One big advantage of pharmacist expanding role has been the partnership with public health efforts in underserved areas. Pharmacists have been able to help cover large areas that require more providers, especially in the rural area. In many of those areas, pharmacists already have personal relationships with local health departments, and they have been able to easily augment local health department efforts by expanding the number of access points and the hours that immunizations are available. As most pharmacies are already familiar with immunization providers, these pharmacies have many resources and can help achieve public health goals in these areas. We should also consider that one health department often covers a large geographic area.
Vaccine Hesitancy, Misinformation
As the pandemic continues, there has been a substantial amount of misinformation and a large amount of distrust in government efforts promogulated in the vaccines’ approval. Education needs to continue to occur with health professionals and the public on the advantages of receiving vaccines. The CDC and the AD Council have recently started promoting a large-scale public-facing messaging campaign which will support the Biden administration’s immunization completion goals. This campaign starts with health professionals, and the CDC will offer educational programs along with continuing education. As health professionals are trained, they can begin working with different groups such as churches and community centers to get the word out and decrease vaccine hesitancy, especially amongst minority groups. Several steps can be taken to overcome hesitancy, which can include education for the individual or caregiver and those that they trust. There are several ways that pharmacists will be working with officials to extend messaging efforts, dispel misinformation, and to increase immunization rates. They include:
Prior to expanding the community pharmacy channel for increased access points, pharmacies were involved in working with state and local health departments to immunize our nation’s most vulnerable patients. This involved use of mobile clinics where pharmacists and other public health officials took their services directly to the residences of these patients, helping with transportation, storage of vaccine product, monitoring of vaccine cold chain, ensuring proper storage of vaccine, aiding in the proper preparation of drugs, and assisting in public announcements of product to protect them in the first round of immunization efforts. These efforts have helped to mitigate outbreaks in these vulnerable populations.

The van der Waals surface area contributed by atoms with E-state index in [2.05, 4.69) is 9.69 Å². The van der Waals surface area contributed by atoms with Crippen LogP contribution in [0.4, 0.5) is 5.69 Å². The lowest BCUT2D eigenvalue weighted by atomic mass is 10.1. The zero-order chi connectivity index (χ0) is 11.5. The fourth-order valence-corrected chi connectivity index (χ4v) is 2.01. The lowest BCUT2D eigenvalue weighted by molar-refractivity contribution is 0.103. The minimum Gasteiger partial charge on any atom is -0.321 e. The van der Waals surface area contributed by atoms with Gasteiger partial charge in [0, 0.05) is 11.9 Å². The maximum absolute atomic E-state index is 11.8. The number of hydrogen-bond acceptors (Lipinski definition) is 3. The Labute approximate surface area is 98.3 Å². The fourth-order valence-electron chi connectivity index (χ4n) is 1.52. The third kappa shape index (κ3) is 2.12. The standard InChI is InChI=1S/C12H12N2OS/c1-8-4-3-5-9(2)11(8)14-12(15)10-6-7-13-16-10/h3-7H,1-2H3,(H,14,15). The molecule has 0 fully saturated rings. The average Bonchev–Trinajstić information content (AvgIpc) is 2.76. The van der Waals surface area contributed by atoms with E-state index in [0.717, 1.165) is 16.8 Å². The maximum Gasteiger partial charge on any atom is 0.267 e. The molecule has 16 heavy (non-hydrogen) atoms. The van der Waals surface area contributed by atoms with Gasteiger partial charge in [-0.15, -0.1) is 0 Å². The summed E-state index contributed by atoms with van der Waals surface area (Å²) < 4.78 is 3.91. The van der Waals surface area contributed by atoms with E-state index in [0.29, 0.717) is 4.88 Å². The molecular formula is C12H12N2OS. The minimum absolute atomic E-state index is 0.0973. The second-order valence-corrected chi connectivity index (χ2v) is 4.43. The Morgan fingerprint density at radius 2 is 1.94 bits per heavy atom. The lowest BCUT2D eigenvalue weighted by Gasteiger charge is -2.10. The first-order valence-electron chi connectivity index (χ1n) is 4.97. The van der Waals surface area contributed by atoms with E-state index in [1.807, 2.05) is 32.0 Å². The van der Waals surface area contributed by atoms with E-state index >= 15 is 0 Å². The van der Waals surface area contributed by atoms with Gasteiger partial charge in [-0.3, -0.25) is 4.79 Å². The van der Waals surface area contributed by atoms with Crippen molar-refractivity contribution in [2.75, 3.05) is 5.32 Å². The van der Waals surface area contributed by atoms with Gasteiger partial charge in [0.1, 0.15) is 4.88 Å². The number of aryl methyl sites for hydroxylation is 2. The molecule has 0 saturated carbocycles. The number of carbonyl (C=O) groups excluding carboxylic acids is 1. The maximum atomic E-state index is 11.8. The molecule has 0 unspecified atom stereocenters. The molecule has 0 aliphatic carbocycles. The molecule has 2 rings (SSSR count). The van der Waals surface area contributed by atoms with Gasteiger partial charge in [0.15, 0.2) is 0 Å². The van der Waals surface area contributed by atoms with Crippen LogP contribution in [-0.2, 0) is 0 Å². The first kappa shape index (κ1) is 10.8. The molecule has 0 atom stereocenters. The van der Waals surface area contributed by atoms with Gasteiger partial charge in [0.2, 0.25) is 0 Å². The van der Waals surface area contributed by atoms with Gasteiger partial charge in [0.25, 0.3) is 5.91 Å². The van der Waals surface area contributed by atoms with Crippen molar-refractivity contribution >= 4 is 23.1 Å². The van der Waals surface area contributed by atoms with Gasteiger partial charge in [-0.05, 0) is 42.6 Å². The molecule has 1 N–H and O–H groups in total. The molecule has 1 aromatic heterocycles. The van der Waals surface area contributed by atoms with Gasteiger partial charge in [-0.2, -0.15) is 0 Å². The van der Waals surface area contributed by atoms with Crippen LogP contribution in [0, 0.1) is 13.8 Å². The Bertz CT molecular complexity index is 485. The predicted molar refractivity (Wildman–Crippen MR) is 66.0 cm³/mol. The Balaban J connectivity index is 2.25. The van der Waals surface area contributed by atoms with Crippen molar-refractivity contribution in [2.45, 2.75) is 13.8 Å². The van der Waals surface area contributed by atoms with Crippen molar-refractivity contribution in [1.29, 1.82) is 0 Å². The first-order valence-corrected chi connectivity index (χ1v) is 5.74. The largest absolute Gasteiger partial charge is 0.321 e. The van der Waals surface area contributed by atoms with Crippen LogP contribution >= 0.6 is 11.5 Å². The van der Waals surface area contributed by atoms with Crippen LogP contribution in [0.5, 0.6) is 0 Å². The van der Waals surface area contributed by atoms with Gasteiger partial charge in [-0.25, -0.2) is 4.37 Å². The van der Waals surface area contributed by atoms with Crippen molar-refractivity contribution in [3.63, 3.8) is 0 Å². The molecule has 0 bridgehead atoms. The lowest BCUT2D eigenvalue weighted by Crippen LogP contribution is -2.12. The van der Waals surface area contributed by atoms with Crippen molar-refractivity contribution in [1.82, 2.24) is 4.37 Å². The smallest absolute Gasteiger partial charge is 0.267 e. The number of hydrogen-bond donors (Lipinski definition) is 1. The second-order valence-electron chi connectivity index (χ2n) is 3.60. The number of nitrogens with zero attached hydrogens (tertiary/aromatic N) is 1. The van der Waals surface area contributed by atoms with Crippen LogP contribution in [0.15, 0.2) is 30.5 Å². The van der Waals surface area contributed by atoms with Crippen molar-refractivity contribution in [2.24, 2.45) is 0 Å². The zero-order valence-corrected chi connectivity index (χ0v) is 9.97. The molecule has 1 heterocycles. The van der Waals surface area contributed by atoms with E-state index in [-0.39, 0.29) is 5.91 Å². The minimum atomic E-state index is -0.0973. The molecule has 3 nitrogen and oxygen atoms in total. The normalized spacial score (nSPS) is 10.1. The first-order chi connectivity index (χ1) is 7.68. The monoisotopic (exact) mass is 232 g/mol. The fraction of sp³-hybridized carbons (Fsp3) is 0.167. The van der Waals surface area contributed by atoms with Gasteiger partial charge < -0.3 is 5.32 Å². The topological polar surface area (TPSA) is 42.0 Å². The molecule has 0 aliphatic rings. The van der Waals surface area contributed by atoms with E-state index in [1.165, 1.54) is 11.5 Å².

Cold-Chain/ Supply Chain
Pharmacists have been thoroughly trained in ensuring appropriate drug storage and cold-chain integrity. Pharmacists have been involved in these efforts to ensure adequate transportation of vaccine products working with local and state-level health officials. They have been integral in using coolers/refrigeration/freezers, in proper monitoring and storage of drugs, in aiding local and state officials in immunization preparation and administration, helping with public service announcements, with scheduling patients, and with social media efforts, including word of mouth advertising, bag flyers, advertisements, etc. to help get the word out especially in underserved and rural communities.